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Summary: nullptr converts to bool, and bool converts to int, so why doesn't nullptr convert to int?

This code is okay:

void f(bool);
f(nullptr);      // fine, nullptr converts to bool

And this is okay:

bool b;
int i(b);        // fine, bool converts to int

So why isn't this okay?

void f(int);
f(nullptr);      // why not convert nullptr to bool, then bool to int?
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2  
What would you expect the conversion to be? –  David Heffernan Oct 26 '12 at 18:20
3  
The compiler will only ever do one implicit conversion from what you pass to what the function accepts. This applies to essentially all types, not just nullptr's. For example, if you define a type that has a conversion to char and try to pass it to a function that takes an int, it'll fail even though it supports implicit conversion to char, and there's also an implicit conversion from char to int. –  Jerry Coffin Oct 26 '12 at 18:30
1  
@JerryCoffin The compiler will often do more than one implicit conversion. It will only do one user defined conversion, but it can tack on any number of other conversions, according to the rules. There is a rule that at most one conversion can be applied in any given category, and both nullptr_t to bool and bool to various integral types are in the category "Conversion" (see 13.2.2.1.1). –  James Kanze Oct 26 '12 at 19:37
3  
i know Bert, and Bert knows Hans and Hans knows Obama. So I know Obama! –  Johannes Schaub - litb Nov 4 '12 at 16:15

4 Answers 4

Because it is exactly the main idea of nullptr.

nullptr was meant to avoid this behavior:

struct myclass {};

void f(myclass* a) { std::cout << "myclass\n"; }
void f(int a) { std::cout << "int\n"; }

// ...

f(NULL); // calls void f(int)

If nullptr were convertible to int this behavior would occur.

So the question is "why is it convertible to bool?".

Syntax-"suggarness":

int* a = nullptr;
if (a) {
}

Which looks way better than:

if (a == nullptr) {
}
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4  
That's not an answer! –  David Heffernan Oct 26 '12 at 18:20
6  
@David: No, it is. The reason behind nullptr is that it does not convert to anything other than a pointer type. –  Xeo Oct 26 '12 at 18:26
2  
@David: and what is it? –  RiaD Oct 26 '12 at 18:26
3  
@SethCarnegie: The question "why can't it" is easily answered with "because the spec says so." Since that's simple, obvious, and completely useless in any practical sense, the question clearly is implicitly asking for the reason behind forbidding the conversion. –  Nicol Bolas Oct 26 '12 at 19:07
1  
@MuriloVasconcelos in your example, if (a) is converting an int* to a bool, not nullptr to a bool. –  Seth Carnegie Oct 26 '12 at 19:16

In §4.1 of the Standard, it says how conversions are performed:

Standard conversions are implicit conversions with built-in meaning. Clause 4 enumerates the full set of such conversions. A standard conversion sequence is a sequence of standard conversions in the following order:

— Zero or one conversion from the following set: lvalue-to-rvalue conversion, array-to-pointer conversion, and function-to-pointer conversion.

— Zero or one conversion from the following set: integral promotions, floating point promotion, integral conversions, floating point conversions, floating-integral conversions, pointer conversions, pointer to member conversions, and boolean conversions.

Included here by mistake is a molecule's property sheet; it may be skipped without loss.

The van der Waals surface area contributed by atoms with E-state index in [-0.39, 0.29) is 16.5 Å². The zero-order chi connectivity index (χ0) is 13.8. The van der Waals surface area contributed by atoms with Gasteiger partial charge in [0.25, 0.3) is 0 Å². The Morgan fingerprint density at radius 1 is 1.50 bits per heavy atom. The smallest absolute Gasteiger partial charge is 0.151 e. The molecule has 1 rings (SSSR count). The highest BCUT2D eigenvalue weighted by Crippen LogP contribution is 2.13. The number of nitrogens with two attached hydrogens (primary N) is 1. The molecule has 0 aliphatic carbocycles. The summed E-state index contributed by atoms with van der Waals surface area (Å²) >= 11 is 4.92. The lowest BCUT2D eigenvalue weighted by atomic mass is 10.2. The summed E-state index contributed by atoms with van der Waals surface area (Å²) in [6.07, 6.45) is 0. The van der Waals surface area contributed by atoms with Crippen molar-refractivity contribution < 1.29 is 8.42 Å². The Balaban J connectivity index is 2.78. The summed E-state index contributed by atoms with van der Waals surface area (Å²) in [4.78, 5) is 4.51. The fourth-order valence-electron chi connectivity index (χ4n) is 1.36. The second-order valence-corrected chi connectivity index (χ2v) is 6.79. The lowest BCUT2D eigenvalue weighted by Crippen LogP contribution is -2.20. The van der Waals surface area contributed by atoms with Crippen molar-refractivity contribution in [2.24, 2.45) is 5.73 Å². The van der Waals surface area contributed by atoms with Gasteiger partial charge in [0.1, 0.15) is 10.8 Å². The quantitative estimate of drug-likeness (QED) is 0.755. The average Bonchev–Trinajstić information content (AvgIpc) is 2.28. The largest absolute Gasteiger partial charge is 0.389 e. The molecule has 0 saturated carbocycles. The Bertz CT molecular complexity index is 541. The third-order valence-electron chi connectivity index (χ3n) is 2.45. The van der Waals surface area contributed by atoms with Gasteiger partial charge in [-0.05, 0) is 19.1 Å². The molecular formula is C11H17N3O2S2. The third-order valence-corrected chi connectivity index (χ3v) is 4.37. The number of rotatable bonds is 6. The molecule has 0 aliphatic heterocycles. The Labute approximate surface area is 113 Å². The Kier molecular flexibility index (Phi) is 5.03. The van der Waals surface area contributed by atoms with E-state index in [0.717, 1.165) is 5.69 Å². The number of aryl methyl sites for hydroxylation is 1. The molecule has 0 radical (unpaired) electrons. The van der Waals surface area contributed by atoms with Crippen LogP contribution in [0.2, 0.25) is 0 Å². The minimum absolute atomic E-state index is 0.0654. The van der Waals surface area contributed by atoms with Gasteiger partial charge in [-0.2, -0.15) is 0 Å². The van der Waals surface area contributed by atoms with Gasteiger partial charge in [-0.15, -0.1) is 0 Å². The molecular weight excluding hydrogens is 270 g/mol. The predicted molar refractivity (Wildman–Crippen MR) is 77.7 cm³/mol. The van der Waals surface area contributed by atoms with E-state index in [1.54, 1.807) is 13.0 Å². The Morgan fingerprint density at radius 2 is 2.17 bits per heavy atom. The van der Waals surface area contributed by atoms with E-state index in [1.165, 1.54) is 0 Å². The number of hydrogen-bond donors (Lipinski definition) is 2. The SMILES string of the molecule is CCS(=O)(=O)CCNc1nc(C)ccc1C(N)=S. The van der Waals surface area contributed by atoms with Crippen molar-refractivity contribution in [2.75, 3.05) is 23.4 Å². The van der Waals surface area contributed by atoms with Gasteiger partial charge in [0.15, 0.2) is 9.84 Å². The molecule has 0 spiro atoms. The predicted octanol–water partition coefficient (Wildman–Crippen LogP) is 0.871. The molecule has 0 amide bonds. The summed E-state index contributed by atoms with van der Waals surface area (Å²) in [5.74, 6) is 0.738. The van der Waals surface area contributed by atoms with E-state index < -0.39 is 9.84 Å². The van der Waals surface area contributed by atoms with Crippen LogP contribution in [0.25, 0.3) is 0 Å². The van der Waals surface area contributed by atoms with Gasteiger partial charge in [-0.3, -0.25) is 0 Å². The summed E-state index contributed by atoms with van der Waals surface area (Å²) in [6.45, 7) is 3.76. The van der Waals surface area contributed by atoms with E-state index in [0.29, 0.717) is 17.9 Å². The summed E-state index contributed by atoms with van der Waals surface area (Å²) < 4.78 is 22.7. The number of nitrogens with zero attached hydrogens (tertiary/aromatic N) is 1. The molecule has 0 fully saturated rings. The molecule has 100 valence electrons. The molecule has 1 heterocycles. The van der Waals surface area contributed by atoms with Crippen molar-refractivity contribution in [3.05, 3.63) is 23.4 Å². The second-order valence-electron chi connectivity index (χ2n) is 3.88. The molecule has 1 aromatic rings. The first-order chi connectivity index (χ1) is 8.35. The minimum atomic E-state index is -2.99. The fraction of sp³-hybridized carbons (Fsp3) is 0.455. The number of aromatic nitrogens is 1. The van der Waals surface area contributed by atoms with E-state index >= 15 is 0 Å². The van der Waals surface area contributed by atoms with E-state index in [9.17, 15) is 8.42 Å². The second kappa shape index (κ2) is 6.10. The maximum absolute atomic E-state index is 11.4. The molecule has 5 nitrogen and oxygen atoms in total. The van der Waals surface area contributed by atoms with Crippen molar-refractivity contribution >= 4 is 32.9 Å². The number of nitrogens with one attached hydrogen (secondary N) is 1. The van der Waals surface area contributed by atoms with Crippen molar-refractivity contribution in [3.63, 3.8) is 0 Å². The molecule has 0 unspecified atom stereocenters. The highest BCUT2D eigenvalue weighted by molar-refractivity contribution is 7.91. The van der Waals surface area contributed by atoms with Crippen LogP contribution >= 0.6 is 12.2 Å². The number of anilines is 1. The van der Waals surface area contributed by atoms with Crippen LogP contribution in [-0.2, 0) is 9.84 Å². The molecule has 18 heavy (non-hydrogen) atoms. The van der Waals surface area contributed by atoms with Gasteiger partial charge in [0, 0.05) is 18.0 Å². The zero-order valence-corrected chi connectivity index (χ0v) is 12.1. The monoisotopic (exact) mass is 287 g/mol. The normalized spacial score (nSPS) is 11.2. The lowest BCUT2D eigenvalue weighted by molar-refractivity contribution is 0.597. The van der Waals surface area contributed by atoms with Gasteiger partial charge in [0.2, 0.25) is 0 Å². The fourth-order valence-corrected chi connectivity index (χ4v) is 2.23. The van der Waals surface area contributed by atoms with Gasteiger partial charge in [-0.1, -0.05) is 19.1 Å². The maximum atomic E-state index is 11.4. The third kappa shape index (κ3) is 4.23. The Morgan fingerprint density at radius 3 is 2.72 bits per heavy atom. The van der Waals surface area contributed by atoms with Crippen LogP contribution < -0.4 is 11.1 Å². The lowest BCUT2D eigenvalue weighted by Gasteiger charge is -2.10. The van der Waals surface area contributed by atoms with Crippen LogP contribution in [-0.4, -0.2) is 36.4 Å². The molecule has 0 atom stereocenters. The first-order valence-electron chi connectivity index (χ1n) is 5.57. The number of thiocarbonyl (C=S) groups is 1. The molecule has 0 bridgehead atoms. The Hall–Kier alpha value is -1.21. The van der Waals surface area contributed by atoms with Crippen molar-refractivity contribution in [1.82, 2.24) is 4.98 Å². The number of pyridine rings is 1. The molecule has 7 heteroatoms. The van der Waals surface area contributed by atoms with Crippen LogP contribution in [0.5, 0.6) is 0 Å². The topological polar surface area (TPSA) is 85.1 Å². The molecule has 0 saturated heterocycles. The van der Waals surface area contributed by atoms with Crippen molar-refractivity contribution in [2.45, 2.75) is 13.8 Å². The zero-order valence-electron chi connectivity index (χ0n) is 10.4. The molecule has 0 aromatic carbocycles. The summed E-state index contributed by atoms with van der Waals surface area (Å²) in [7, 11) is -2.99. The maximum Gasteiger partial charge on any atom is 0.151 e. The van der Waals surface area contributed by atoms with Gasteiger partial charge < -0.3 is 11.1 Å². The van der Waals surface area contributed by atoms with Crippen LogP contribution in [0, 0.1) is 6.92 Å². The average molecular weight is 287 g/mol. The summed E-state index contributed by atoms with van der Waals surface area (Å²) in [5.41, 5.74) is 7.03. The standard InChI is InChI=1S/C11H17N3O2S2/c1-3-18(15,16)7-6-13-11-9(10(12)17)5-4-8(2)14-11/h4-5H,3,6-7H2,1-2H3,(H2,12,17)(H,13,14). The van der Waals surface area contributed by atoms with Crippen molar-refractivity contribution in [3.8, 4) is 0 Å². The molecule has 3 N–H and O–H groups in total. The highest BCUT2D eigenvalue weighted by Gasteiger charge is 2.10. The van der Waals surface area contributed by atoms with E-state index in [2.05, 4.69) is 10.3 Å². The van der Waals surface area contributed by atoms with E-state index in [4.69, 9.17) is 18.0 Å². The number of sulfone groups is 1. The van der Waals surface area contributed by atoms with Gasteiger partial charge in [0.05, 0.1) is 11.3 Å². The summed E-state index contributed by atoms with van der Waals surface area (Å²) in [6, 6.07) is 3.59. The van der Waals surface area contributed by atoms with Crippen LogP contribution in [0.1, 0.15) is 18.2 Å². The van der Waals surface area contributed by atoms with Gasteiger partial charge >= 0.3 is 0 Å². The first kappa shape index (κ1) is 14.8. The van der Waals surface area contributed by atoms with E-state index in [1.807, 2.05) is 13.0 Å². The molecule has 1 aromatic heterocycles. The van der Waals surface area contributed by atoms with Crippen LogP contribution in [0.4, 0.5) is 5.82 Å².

— Zero or one qualification conversion.

So the compiler only does "zero or one conversion" of some, none, or all of each of the above types of conversions, not arbitrarily many. And that's a really good thing.

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+1: tite answer, Seth. It is hard for me to tell, but are the conversions categories listed here (the three specific categorizations) mutually exclusive to each other as well? The standard just reads a little gray to me on that (or i'm not reading it right, which wouldn't be the first time). –  WhozCraig Oct 26 '12 at 18:30
1  
@WhozCraig no, they are each done in order, either none, one, two, or all three; the are inclusive. Using aschepler's example: void f(const int*); int my_array[10]; f(my_array); converts the array to a pointer and then the pointer to a const pointer. –  Seth Carnegie Oct 26 '12 at 18:31
    
Ok, then they at least appear to waterfall though, which the standard does spell out (i.e. no going back up the list once one conv is filled; you can only go down. I think..) –  WhozCraig Oct 26 '12 at 18:34
    
@WhozCraig yes exactly. If it could start over at previous steps, that would mean that one of them could be done more than once, which is against what it says. –  Seth Carnegie Oct 26 '12 at 18:35

To understand why is this happening, you should understand how to use nullptr. Check these links bellow:

I hope it helps.

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The keyworkd nullptr is introduced in c++11 because multiple definition of the C NULL, and it confuses when overloading a function with int arguments and NULL.

#define NULL 0
#define NULL (void*)0

In the bible The C++ Programming Language (4th), page 270

The pointer-to-bool conversion is useful in conditions, but confusing elsewhere.

So I think nullptr_t varible convert to int is not allowed because that's the reason why it exists, but it can be used as a test condition like bool variables.

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